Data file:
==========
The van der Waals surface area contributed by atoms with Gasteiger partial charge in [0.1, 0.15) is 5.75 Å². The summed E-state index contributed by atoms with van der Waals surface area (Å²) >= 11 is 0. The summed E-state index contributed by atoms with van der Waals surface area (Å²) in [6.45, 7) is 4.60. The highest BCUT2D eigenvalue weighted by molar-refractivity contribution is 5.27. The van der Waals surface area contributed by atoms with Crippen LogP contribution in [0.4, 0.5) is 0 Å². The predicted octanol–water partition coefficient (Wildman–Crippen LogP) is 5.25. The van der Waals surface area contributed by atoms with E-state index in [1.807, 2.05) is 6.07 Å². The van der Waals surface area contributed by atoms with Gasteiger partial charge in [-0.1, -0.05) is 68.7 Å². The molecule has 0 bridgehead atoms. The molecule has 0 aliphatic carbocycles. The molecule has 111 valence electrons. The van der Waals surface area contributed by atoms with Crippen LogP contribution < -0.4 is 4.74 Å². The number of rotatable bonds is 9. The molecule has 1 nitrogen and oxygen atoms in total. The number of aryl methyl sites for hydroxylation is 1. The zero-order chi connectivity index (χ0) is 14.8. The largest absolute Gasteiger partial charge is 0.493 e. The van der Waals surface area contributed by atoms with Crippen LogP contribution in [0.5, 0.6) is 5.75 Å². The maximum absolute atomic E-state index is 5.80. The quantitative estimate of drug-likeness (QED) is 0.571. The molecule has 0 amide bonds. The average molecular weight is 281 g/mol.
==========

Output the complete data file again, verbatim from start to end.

The van der Waals surface area contributed by atoms with Gasteiger partial charge in [0.1, 0.15) is 5.75 Å². The summed E-state index contributed by atoms with van der Waals surface area (Å²) >= 11 is 0. The summed E-state index contributed by atoms with van der Waals surface area (Å²) in [6.45, 7) is 4.60. The highest BCUT2D eigenvalue weighted by molar-refractivity contribution is 5.27. The van der Waals surface area contributed by atoms with Crippen LogP contribution in [0.4, 0.5) is 0 Å². The predicted octanol–water partition coefficient (Wildman–Crippen LogP) is 5.25. The van der Waals surface area contributed by atoms with E-state index in [1.807, 2.05) is 6.07 Å². The van der Waals surface area contributed by atoms with Gasteiger partial charge in [-0.1, -0.05) is 68.7 Å². The molecule has 0 bridgehead atoms. The molecule has 0 aliphatic carbocycles. The molecule has 111 valence electrons. The van der Waals surface area contributed by atoms with Crippen LogP contribution < -0.4 is 4.74 Å². The number of rotatable bonds is 9. The molecule has 1 nitrogen and oxygen atoms in total. The number of aryl methyl sites for hydroxylation is 1. The zero-order chi connectivity index (χ0) is 14.8. The largest absolute Gasteiger partial charge is 0.493 e. The van der Waals surface area contributed by atoms with Crippen LogP contribution in [0.5, 0.6) is 5.75 Å². The maximum absolute atomic E-state index is 5.80. The quantitative estimate of drug-likeness (QED) is 0.571. The molecule has 0 amide bonds. The average molecular weight is 281 g/mol.